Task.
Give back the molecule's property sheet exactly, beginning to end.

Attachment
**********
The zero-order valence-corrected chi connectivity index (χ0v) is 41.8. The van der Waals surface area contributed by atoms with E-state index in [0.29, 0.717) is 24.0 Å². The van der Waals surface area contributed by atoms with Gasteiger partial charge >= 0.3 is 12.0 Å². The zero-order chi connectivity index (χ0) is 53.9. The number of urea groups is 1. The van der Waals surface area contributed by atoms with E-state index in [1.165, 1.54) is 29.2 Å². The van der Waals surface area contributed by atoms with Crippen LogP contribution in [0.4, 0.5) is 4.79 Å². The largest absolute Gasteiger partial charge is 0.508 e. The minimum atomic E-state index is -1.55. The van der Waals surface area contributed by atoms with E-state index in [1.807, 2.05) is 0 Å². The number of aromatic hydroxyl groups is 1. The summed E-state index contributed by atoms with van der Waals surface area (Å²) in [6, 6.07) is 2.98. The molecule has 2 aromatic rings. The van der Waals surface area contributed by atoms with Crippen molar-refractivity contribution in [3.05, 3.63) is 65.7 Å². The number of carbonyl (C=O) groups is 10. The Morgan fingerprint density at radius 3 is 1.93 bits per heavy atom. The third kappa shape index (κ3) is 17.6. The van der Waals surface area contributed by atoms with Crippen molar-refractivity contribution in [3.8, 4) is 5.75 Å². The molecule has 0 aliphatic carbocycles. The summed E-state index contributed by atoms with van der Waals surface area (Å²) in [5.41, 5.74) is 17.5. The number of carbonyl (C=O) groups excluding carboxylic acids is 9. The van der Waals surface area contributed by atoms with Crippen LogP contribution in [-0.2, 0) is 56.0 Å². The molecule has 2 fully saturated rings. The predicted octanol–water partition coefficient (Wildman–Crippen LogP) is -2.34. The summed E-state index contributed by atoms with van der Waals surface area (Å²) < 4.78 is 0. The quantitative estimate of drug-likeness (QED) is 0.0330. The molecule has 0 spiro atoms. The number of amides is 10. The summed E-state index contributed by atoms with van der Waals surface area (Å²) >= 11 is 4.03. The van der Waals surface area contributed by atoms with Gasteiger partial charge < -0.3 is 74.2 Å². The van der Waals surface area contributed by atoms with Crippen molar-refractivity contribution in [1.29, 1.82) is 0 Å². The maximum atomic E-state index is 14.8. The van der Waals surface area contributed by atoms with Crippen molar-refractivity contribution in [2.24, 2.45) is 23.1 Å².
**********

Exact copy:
The zero-order valence-corrected chi connectivity index (χ0v) is 41.8. The van der Waals surface area contributed by atoms with E-state index in [0.29, 0.717) is 24.0 Å². The van der Waals surface area contributed by atoms with Gasteiger partial charge >= 0.3 is 12.0 Å². The zero-order chi connectivity index (χ0) is 53.9. The number of urea groups is 1. The van der Waals surface area contributed by atoms with E-state index in [1.165, 1.54) is 29.2 Å². The van der Waals surface area contributed by atoms with Crippen LogP contribution in [0.4, 0.5) is 4.79 Å². The largest absolute Gasteiger partial charge is 0.508 e. The minimum atomic E-state index is -1.55. The van der Waals surface area contributed by atoms with E-state index in [1.807, 2.05) is 0 Å². The number of aromatic hydroxyl groups is 1. The summed E-state index contributed by atoms with van der Waals surface area (Å²) in [6, 6.07) is 2.98. The molecule has 2 aromatic rings. The van der Waals surface area contributed by atoms with Crippen molar-refractivity contribution in [3.05, 3.63) is 65.7 Å². The number of carbonyl (C=O) groups is 10. The Morgan fingerprint density at radius 3 is 1.93 bits per heavy atom. The third kappa shape index (κ3) is 17.6. The van der Waals surface area contributed by atoms with Crippen molar-refractivity contribution in [3.8, 4) is 5.75 Å². The molecule has 0 aliphatic carbocycles. The summed E-state index contributed by atoms with van der Waals surface area (Å²) in [5.41, 5.74) is 17.5. The number of carbonyl (C=O) groups excluding carboxylic acids is 9. The van der Waals surface area contributed by atoms with Crippen LogP contribution in [-0.2, 0) is 56.0 Å². The molecule has 2 fully saturated rings. The predicted octanol–water partition coefficient (Wildman–Crippen LogP) is -2.34. The summed E-state index contributed by atoms with van der Waals surface area (Å²) < 4.78 is 0. The quantitative estimate of drug-likeness (QED) is 0.0330. The molecule has 0 spiro atoms. The number of amides is 10. The summed E-state index contributed by atoms with van der Waals surface area (Å²) >= 11 is 4.03. The van der Waals surface area contributed by atoms with Gasteiger partial charge < -0.3 is 74.2 Å². The van der Waals surface area contributed by atoms with Crippen molar-refractivity contribution in [1.29, 1.82) is 0 Å². The maximum atomic E-state index is 14.8. The van der Waals surface area contributed by atoms with Crippen molar-refractivity contribution in [2.24, 2.45) is 23.1 Å².